Water voles: National Trust releasing 100 in Yorkshire Dales

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About 100 water voles are to be released in the Yorkshire Dales.

National Trust ecologists, who believe it is Britain’s largest water vole reintroduction project, are releasing the new colony into Malham Tarn, England’s highest freshwater lake.

Vole numbers have dropped by almost 90% in recent decades, becoming one of the UK’s most threatened mammals.

The animals being released have been bred in captivity and will be introduced in batches over five days.

They will spend two days in cages along the banks of the lake, before the cage doors are opened on the third day.

Ecologists will place apples and carrots on floating rafts near the cages to tempt the voles out into their new environment.

Once fully introduced into the wild, they will largely eat grass, reeds and roots.

Roisin Black, a National Trust ranger at Malham Tarn, said: “In the rest of Europe, water voles are common. In Britain, the creatures are incredibly rare.

“We know water voles have thrived at Malham Tarn in the past and thanks to work by the National Trust, the habitat here is perfect for water voles again.”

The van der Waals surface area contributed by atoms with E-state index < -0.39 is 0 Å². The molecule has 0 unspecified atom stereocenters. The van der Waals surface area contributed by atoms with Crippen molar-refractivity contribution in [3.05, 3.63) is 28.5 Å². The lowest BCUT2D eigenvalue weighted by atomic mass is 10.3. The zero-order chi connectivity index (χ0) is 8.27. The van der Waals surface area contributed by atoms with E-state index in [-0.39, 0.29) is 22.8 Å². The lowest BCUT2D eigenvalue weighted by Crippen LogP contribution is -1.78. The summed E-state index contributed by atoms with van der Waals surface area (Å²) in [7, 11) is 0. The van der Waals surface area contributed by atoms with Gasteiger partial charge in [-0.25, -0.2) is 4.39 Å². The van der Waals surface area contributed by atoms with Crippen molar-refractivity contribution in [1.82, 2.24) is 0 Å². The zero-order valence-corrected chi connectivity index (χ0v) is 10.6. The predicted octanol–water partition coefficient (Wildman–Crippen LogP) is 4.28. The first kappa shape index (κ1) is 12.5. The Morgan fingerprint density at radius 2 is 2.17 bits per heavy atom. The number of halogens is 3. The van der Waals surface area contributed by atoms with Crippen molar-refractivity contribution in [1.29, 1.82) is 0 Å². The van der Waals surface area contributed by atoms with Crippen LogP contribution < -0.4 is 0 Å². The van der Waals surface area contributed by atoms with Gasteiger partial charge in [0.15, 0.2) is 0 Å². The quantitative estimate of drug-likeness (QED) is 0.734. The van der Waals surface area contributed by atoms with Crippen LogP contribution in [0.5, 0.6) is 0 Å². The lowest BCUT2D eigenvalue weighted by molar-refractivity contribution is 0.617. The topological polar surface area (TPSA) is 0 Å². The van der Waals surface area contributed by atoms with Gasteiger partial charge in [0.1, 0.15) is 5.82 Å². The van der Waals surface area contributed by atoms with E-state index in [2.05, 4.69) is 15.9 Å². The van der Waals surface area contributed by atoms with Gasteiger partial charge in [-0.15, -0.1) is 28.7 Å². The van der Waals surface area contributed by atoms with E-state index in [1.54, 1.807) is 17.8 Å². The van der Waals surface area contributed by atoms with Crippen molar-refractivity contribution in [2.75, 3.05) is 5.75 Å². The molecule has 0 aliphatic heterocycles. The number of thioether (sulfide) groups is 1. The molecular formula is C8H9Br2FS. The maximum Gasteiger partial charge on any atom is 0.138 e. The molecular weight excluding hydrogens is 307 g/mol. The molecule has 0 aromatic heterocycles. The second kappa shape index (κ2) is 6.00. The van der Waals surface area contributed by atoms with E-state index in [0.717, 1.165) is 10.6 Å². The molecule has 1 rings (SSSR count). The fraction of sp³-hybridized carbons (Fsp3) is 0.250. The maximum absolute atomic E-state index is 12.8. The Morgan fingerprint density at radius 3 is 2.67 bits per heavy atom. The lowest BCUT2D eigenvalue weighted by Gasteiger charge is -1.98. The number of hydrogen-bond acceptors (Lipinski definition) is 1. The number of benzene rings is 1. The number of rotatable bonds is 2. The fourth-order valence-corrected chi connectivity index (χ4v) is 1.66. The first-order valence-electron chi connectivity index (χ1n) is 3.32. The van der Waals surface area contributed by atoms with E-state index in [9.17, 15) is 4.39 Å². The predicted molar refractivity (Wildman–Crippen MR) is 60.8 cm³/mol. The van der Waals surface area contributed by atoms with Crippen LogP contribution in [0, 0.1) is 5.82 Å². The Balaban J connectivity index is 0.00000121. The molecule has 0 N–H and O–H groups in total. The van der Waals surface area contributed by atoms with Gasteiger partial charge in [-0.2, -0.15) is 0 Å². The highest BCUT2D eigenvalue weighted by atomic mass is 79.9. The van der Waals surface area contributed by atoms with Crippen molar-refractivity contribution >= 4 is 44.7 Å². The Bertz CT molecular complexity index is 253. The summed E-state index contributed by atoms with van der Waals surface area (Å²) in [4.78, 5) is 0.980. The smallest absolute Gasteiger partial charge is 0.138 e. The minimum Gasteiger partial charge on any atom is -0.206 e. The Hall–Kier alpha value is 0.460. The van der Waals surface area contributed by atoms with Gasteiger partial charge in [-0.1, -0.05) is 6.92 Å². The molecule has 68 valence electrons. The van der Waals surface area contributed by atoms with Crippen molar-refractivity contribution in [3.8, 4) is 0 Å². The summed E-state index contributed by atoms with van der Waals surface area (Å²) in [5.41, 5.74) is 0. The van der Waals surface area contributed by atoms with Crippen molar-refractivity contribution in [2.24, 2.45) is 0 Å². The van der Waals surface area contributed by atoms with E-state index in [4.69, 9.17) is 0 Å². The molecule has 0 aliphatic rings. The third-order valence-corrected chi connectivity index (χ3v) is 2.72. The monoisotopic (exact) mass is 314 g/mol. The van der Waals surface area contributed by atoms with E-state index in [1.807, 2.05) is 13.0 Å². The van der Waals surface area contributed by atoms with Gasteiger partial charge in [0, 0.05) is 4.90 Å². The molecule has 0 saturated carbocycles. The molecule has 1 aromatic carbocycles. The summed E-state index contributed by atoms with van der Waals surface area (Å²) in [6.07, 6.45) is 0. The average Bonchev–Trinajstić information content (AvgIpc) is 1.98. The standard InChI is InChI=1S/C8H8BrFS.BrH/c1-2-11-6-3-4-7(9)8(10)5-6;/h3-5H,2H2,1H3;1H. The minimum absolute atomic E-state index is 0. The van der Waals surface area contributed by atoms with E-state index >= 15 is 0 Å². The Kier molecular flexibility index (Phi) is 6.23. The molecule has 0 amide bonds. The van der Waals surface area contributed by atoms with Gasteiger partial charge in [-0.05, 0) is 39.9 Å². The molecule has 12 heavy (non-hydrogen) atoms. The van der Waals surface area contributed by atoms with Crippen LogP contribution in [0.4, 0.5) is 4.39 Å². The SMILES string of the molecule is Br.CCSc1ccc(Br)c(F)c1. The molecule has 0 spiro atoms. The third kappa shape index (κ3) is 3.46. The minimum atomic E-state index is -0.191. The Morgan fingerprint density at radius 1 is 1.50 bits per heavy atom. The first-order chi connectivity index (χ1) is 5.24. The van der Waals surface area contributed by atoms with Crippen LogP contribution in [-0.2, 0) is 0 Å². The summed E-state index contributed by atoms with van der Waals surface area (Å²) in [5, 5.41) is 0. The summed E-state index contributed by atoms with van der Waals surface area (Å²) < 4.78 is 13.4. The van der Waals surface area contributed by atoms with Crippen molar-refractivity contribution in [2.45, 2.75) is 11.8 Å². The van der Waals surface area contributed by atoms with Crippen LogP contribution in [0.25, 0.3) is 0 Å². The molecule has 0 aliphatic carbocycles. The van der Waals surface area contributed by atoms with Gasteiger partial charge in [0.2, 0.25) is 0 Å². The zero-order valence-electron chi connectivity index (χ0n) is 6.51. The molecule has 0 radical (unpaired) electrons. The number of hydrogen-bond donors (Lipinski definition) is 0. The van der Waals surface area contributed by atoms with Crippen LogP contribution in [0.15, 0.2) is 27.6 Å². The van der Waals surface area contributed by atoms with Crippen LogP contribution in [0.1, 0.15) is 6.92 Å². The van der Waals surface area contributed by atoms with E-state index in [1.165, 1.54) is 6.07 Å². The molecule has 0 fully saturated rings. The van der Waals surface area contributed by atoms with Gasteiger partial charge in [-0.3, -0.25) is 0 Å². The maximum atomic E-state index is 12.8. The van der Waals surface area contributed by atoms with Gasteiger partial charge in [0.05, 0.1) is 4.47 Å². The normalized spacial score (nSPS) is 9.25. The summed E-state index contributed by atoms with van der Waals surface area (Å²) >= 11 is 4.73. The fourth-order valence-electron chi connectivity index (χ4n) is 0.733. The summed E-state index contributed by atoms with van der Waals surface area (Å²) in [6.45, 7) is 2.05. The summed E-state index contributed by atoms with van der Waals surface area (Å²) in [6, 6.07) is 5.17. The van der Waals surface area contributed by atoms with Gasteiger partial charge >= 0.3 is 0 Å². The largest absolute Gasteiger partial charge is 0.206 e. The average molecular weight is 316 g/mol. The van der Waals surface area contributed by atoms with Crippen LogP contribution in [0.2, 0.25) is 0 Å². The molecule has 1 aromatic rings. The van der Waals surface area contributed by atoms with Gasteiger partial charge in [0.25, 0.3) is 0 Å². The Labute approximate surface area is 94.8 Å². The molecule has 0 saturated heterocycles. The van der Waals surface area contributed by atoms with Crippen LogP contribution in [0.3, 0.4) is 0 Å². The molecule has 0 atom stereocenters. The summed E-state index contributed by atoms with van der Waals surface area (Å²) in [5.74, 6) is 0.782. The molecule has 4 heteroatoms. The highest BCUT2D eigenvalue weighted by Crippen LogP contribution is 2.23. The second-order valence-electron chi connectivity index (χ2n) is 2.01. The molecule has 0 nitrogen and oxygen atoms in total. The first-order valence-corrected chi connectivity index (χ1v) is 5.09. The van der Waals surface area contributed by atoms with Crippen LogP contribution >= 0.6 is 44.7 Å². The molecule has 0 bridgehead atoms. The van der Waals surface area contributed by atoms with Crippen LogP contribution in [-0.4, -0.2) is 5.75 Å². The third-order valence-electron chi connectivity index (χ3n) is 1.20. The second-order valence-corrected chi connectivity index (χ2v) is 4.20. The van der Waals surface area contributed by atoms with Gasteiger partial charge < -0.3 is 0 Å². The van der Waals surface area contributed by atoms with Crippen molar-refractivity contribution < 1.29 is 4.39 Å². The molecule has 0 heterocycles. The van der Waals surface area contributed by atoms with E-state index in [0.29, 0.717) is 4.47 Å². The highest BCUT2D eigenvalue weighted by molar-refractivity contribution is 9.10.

The UK’s water vole population was decimated in the 1960s, largely by American mink that had escaped from fur farms.

Water voles live in burrows dug into banks along slow-moving rivers, streams or ditches.

The population has been unable to recover largely due its natural habitat being destroyed by intensive farming, pollution and flood plains being concreted over.

Mink have not been seen in the region of Malham Tarn for 10 years.

Rangers say they will closely monitor the area for any signs of the predators by setting devices that can capture their footprints.

Ecologists hope the voles being released at Malham Tarn will improve the local ecosystem, saying their burrowing should provide the space for rare species of moss and liverwort to thrive.

They will also be food for struggling predators such as barn owls and otters.

National Trust rangers will monitor the colony over the coming year.

They should produce between two and five litters every year, with up to eight pups in each litter.

If the water voles in the reintroduction project flourish, ecologists say they plan to breed and release another 100 voles next year.

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